Published: 06:01 EST, 5 March 2013 | Updated: 09:54 EST, 5 March 2013>
Ferrari’s first ever hybrid was launched today as the company proves that environmental technology can still provide the speed-seeking thrills of a supercar.
The new lightning-fast car called LaFerrari - or ‘The Ferrari’ – is the fastest car the company has ever built, and will have a £1million price tag.
It has an electric motor linked to a 6.3 litre petrol engine that propels it from rest to 62mph in under three seconds and to 124mph in under seven seconds.
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Hybrid: LaFerrari is the company's first ever environmentally friendly hybrid car
With a top speed of 220mph, its lap time around Ferrari’s legendary Fiorano circuit is under 1 minute 20 seconds - 5 seconds faster than a Ferrari Enzo and more than 3 seconds faster than a the F12 Berlinetta.
The company said that LaFerrari, which made its world debut at today’s Geneva International Motor Show, is the fastest car in Maranello’s history and ‘the first hybrid in Ferrari history.’
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‘All in all the car guarantees maximum driving thrills,’ said a Ferrari spokesman. ‘The LaFerrari’s body has been given a sculptural treatment heavily influenced by its aerodynamics.’
Built for thrills, LaFerrari emits 330 g/km of CO2, which though low by supercar standards, is still much higher than an average hybrid car.
Striking: the car's design includes chairs that are moulded to the drivers body
fast: lap tests showed that LaFerrari is faster than the iconic Ferrari Enzo
The congestion charge exempt Toyota Prius costs £21,600 and has CO2 emissions are much lower at just 89g/km, it qualifies for exemption from the London congestion charge and does 72 miles to the gallon.
Type: Petrol-electric hybrid.
Built: Maranello, Italy.
Production run: Limited to an exclusive 499
Length; 15ft 5 inches
Width: 6ft 6 inches
Height: 3ft 8 inches
Weight: 1.365 tonnes
Petrol engine: 6.3 litre V12 and 800 horse-power
Electric motor: 120 kilowatt and 163 horsepower.
Total power: 963 horsepower- equivalent to nearly 10 Ford Fiestas.
MPG: 17 to 20 mpg (estimated)
Top speed: More than 220mph
0-62mph: under 3seconds
0- 124: under 7 seconds
CO2 emissions: 330g/km
Lap time Fiorano circuit: Under 1min 20s
To save weight the seats are fixed and moulded to the individual driver following a ‘bespoke fitting’.
There are no runners. Instead it is the pedals and steering wheel which are adjustable. So if you sell the car, Ferrari will have to mould a new bespoke seat for the new owner.
The driving position is similar to that of a single-seater F1 car and was designed after consultation with the Ferrari drivers Fernando Alonso and Felipe Massa, who both played an active role throughout the entire development process.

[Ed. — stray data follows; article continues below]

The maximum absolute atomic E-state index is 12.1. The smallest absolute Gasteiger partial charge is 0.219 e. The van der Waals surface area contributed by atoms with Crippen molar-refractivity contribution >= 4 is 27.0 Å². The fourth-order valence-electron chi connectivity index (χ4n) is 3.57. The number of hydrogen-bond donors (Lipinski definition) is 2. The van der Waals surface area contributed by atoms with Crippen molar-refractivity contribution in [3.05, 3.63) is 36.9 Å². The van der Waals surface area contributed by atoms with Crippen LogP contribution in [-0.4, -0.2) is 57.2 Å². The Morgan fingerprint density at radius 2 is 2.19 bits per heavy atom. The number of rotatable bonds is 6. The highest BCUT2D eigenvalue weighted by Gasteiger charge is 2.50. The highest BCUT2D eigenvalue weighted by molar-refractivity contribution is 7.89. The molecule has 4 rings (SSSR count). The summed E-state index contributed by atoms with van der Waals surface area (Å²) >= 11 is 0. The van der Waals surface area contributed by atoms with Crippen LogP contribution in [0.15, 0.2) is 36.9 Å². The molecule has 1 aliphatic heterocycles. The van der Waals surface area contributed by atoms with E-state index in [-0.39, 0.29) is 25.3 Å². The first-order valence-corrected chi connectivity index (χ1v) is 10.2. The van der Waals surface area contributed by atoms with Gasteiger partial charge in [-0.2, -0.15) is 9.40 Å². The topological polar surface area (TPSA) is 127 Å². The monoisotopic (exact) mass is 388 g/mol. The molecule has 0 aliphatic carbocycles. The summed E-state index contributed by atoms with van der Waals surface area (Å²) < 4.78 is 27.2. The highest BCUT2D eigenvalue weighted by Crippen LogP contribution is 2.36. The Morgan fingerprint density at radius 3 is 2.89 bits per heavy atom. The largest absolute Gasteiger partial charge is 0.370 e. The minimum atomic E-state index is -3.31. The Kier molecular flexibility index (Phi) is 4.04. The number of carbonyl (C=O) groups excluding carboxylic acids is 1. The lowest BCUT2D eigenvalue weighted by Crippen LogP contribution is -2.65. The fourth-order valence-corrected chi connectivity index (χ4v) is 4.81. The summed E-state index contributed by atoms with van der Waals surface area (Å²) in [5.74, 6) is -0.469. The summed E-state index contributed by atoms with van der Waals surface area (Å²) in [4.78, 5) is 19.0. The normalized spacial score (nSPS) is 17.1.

Weight from the system is kept low and between the car’s two axles as close as possible to the floor to lower its centre of gravity by just over an inch to boost dynamic handling and help keep the car as compact as possible.
The chassis has four different types of carbon-fibre, all hand-laminated and cured in an oven in the racing department using the same design and production methods as the Formula 1 car.
The seats and the battery compartment were integrated into the chassis to improve the car’s rigidity and cut weight.
It is powered by Ferrari’s hybrid petrol-electric energy recovery system called ‘HY-KERS.’
The powerful 6.3 litre V12 800 horse-power engine is coupled with a 120 Kw electric motor with power equivalent to about 40 electric kettles, as much horsepower as a family saloon.
Together this gives the LaFerrari a combined power output of 963 horsepower – equivalent to nearly ten Ford Fiestas - to drive the wheels.
The electric motor is coupled with the F1 derived dual-clutch gearbox so that power is instantly available to the wheels during acceleration and from the wheels to the electric motor during recharging.
Electric: the engine is a combination of a 120kw electric motor and a 6.3litre petrol engine
Iconic: the company believe this hybrid is as thrilling as a normal supercar
A computerised engine management system controls the relative flow of petrol and electric power.
A second electric motor powers ancillaries such as air conditioning. The thin battery pack weighing 60kg covers most of the cabin under-floor area and is attached to the chassis beneath the driver and passenger to keep the centre of gravity low.
The batteries are charged in two different ways. Firstly energy generated from braking is collected.
Secondly energy is collected every time the engine produces more torque or ‘puling power’ than is needed - such as in cornering. Instead of being sent to the wheels, the excess power is converted to energy and stored in the batteries.
An aerodynamic guide vane on the rear spoiler generates downforce to keep the car gripping the road – and prevent it taking flight. An on board computer electronically measures the car and the driver’s actions to optimise performance.